Please support Rajbhavan to Hebbal Flyover

children_crossing_road
Ballari Road without flyover
mattunga1
Mumbai Matunga Flyover
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Mumbai Matunga Flyover

What kind of city do you want to live in? Where a high speed road runs through the city and children risk their life to cross it? Or one where fast moving vehicles run on an elevated road and the ground below is available for children to play?

The image 1 above is the current state of Ballari road in Bengaluru. Image 2 is the Nanalal D Mehta garden under Matunga flyover in Mumbai. Image 3 is Kids zone organised on a Sunday under the same Matunga flyover.

Do you want your children to inhale the toxic exhausts from vehicles on jammed roads? Or should vehicles run quickly on elevated roads, leaving neighborhoods with less pollution?

If your choice is a safe neighborhood, with enough space for children to play and for local vehicles to ply, without having to share the road with high speed vehicles going to two national highways, please support the Hebbal Steel Flyover project.

If you have doubts on whether the proposed flyover is good for Bengaluru, please read the below questions and answers, and convince yourself that the flyover is a welcome relief for our beloved city.

Questions and Answers:

  1. Why do we need a flyover from Basaveshwara Circle (near Rajbhavan) to Hebbal junction?
  2. Is there a mobility plan for Bengaluru?
  3. Why do we have to demolish two flyovers, an underpass and two skywalks to build this flyover?
  4. Is this not a VIP flyover to the airport?
  5. Why can’t we promote public transport instead of building flyovers?
  6. Why should we build a steel flyover?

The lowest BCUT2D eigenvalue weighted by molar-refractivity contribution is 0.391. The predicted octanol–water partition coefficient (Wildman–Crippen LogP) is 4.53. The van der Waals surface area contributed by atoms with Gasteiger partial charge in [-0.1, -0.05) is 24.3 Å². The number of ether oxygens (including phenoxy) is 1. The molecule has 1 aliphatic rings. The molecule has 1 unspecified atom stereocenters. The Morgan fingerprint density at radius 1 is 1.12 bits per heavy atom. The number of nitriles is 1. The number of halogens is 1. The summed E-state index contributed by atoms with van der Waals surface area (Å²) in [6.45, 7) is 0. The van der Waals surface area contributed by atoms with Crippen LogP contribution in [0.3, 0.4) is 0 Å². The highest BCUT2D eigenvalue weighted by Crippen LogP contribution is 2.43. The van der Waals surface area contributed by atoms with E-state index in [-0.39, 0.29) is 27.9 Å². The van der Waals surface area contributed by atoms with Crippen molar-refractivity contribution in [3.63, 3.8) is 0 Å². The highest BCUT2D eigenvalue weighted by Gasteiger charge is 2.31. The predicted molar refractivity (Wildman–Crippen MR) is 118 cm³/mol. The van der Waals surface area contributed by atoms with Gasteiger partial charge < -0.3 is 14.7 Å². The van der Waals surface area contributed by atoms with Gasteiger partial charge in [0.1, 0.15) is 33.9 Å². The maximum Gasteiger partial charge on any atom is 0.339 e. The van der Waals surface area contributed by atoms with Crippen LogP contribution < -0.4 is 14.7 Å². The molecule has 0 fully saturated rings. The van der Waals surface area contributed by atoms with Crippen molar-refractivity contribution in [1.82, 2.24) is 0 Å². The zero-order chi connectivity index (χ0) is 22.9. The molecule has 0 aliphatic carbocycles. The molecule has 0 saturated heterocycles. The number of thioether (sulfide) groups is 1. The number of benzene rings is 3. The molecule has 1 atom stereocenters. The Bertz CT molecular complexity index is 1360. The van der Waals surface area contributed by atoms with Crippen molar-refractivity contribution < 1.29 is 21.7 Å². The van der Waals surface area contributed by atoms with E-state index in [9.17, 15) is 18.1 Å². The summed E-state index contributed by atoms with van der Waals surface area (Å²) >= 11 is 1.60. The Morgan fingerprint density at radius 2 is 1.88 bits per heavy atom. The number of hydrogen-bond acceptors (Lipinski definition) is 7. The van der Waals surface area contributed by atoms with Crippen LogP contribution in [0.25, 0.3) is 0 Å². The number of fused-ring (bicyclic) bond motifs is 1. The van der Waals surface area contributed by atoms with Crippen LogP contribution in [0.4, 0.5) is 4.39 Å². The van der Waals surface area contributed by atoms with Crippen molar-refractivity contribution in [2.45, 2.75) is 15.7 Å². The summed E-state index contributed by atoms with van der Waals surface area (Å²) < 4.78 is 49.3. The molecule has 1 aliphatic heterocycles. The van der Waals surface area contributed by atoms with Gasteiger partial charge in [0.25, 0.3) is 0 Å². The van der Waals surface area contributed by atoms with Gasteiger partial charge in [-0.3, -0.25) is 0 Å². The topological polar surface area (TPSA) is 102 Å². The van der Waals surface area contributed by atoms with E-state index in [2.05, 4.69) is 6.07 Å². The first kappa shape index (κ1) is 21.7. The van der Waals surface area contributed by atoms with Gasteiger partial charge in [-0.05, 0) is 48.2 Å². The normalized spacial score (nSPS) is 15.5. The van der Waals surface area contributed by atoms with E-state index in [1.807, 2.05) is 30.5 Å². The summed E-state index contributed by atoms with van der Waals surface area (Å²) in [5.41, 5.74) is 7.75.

7. What about claim by experts that Flyover only moves congestion elsewhere?
  8. Why can’t we build a metro on this route instead?
  9. Which other city has an elevated freeway passing through the city?
  10. Didn’t Mr. Nitin Gadkari, who built lots of flyovers in Mumbai, regret it?
  11. The problem is at Hebbal junction. Why can’t we fix that?
  12. The Outer Ring Road from Silkboard to KR Puram has worse traffic. Why can’t we fix that first?

If you are convinced about our arguments, please support the flyover project by signing the below petition. Thanks.

https://www.change.org/p/chief-minister-of-karnataka-i-support-hebbal-steel-flyover

  1. Why do we need a flyover from Basaveshwara Circle (near Rajbhavan) to Hebbal junction?

    Ballari road is part of the old National Highway 7. Hosur road forms the southern portion of this old highway. This old NH7 corridor divides Bengaluru vertically and all important roads of Bengaluru intersect with it. When Outer Ring Road was built, the portion from Silk Board to Hebbal on ORR was declared the National Highway 7 instead of the north-south Ballari/Hosur roads.

    So elevated roads on this very important North-South corridor with adequate exits (ramps) will benefit the whole of Bengaluru.

    The East-West corridor from Mysuru road to Old Madras road should also have elevated roads. Mysuru road already has an elevated portion built as early as 2000. That flyover already helps vehicles to avoid the crowded KR Market and Bengaluru Fort area. It brings traffic from Mysuru road to near Corporation Circle. The aim of this new flyover is similar. See map below.

    Elevated Roads

  2. Is there a Mobility plan for Bengaluru?

    Ofcourse there is. Transport is part of the Master Plans made for the city. Current metro construction is based on the plans envisioned in Master Plan 2015. Master Plan 2031 is yet to be released because of some political controversies. Proposed elevated corridors, new metro lines on ORR and to Airport will all be part of Master Plan 2031.

                    Bengaluru Transport Vision:

    Neighbourhood traffic – by walk (TenderSURE), bicycles and feeder buses.

    Intra-city traffic – Namma Metro, Big 10/Trunk/Connect bus system, ORR buses.

    Suburban traffic – Commuter Rail Service connecting to Metro.

    Inter-city traffic – Elevated north-south (including Hebbal Steel Flyover) and east-west road corridors, Peripheral Ring Road (including NICE road).